- Choose whichever destination you like.
You will then be asked to confirm the start point for your route. Waymap will estimate what this might be – but we are still on GPS at this stage and we know how inaccurate this can be.
- Choose the start point nearest you.
Waymap will calculate a route (according to your settings) and present an instruction to orientate you at that start-point.
- Follow the instructions, and when you are ready, start navigating.
- Waymap will now count down from 7 while you place the phone on your hip.
- When it gets to zero Waymap will initialize the sensors in the phone. This can take a couple of seconds. You’ll hear a beep when this is done.
- After the beep, walk as you would normally as directed by the instructions presented to you. Following the instructions
Waymap will trace your steps as you walk around and automatically present the next instruction. It will also work out if you go off the path and issues new instructions as you need them. Waymap’s instructions are created to meet the new American standard for audio-navigation. This means that instructions are given a few steps before you need to act on them and reminders provided along the way for longer sections. The routing supports your choice of mobility.
You will notice that the routes often take your across open spaces, without a shore-line to orientate you. Walk steadily and Waymap will keep you on the right path.
Finishing or pausing the navigation
When you are walking, Waymap will turn the screen dim and disable most touches. To stop, press and hold for a second or more anywhere on the screen. This will interrupt a route or complete a calibration. You can then pick up the phone and use the App as normal. What happens if things go wrong.
Place the phone consistently, walk steadily and follow the instructions and Waymap will get you there. If you think that Waymap has lost your location there are several things you can do. First: As long as it is safe to do so, keep walking in the direction that you have been last instructed. Waymap will keep adjusting its location information and will automatically correct as you walk. With persistence, it will catch up with you.
Second: When you reach an obvious waypoint, such as an information desk or elevator or you can reset the current location of the route to that waypoint and start again from that position.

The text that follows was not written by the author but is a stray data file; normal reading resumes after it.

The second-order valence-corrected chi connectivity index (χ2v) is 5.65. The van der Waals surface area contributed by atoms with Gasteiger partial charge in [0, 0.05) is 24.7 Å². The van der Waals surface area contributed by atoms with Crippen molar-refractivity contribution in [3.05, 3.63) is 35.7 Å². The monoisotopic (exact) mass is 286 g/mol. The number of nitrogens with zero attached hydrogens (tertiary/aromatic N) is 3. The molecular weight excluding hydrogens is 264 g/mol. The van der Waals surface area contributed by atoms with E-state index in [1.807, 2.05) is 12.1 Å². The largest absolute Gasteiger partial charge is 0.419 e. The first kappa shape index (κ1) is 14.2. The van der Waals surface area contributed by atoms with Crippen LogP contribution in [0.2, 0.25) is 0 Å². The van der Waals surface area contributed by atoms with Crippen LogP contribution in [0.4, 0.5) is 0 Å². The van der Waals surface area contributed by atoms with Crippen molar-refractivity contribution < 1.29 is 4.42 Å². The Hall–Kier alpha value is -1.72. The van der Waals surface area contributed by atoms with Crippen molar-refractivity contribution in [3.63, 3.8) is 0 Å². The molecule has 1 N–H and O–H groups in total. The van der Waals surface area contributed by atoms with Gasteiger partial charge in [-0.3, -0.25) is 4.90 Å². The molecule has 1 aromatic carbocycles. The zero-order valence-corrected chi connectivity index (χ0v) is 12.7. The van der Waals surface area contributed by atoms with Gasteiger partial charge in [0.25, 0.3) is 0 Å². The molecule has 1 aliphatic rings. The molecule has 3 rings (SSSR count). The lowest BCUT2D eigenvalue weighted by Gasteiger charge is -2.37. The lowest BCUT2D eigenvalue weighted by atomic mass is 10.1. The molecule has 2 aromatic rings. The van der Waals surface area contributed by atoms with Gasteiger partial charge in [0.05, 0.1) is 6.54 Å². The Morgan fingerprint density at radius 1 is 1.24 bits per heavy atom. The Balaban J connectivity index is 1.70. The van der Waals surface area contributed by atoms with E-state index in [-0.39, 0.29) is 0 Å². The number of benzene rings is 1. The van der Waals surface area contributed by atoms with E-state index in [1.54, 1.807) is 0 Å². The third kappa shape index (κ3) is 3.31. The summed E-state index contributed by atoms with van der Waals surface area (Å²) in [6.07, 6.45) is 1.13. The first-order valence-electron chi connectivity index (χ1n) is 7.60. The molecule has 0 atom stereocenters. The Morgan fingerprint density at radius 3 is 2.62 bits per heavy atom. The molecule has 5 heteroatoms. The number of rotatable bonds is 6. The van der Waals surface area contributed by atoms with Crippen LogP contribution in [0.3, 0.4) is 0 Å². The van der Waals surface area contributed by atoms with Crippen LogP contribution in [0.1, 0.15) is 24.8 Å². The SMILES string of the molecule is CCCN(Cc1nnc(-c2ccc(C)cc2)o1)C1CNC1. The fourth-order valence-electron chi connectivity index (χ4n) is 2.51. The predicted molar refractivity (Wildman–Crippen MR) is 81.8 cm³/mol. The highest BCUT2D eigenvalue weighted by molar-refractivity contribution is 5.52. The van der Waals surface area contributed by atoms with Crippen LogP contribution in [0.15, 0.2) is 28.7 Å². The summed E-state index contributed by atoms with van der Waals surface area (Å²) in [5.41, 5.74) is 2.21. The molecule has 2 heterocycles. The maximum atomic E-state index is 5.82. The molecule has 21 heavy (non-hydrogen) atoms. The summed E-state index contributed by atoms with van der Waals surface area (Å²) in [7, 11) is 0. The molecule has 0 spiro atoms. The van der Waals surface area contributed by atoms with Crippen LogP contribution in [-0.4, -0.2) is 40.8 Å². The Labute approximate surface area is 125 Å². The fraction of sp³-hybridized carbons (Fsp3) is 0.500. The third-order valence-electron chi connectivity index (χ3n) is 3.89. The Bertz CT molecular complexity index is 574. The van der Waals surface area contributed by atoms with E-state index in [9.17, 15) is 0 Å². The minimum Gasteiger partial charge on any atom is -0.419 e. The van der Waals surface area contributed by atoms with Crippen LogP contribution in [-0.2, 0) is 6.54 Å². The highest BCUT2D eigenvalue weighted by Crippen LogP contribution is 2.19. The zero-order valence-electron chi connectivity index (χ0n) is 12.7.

Third. If these won’t work, retrace your steps until you get back to a previous waypoint. Either Waymap will find you again or you will be able to restart your navigation from this new waypoint.
Try Waymap Today!
Waymap is available for download on the Apple App Store!
What is Calibration and why do I need to do it?
Calibration is how Waymap learns how you walk, your stride length and how you carry your phone. You should only need to do this once when you first use it; after that it remembers for next time. To Calibrate, you need to walk one of the prescribed paths on Jay St. Make sure you are nearby when you want to do this.
How do I Calibrate Waymap?
Follow the instructions when you first start Waymap or follow the main menu. You will be prompted to chose a Calibration path. Make sure you know where to start and to stop. Then go to the start point and follow the orientation instructions from the phone before starting the Calibration walk. When you get to the end, try not to move your phone; just place your finger on the screen for two seconds and follow the instructions to save it.
Why do I need to place my phone in my hip pocket or belt clip?
Waymap counts your steps - like a fitness tracker but a lot more accurate. It also works out how big each step is and which direction it went. To do this, it needs to sense how your hip moves. Holding it in your hand or bag won’t work. The good news is that you don’t need to have the phone in your hand or up to your ear. Just remember to put it in the same place each time and Waymap will do the rest.
How do I get the instructions?
Waymap will give you audio instructions. You will need headphones that don’t block out your environment. You tell it where you want to go. It works out where you are and what instructions you need. You can choose how you want to hear distances or directions in Settings off the Main menu.
How do I make my routes ‘step-free’?
You can set your preferences to avoid stairs in Settings off the Main menu.
Can I go anywhere in the station?
Routes and their instructions have been specifically prepared between the station entrance at Jay Street and Willoughby Street and the AC/F platforms. Routes are calculated dynamically so you should also be able to get to and from any of the start and destination waypoints you find, though some of these instructions may be less clear.
Waymap is working too find dynamic ways to help people who are blind or low vision to more easily navigate public spaces. To learn more, visit https://www.waymap.org/.
Tell Us What You Think!
Throughout this pilot, our team at New York City Transit will be evaluating the features for operational performance, but the pilot’s success depends on you! To provide feedback on the Accessible Station Lab, use our web form and select Subways and Compliment (even if your feedback isn't positive--we want to hear it all!) from the drop down menus. Then select A Station and choose Accessible Station Lab, and tell us in the comment field which feature or features you tested and what you think. You can also call 511 and tell us what you think..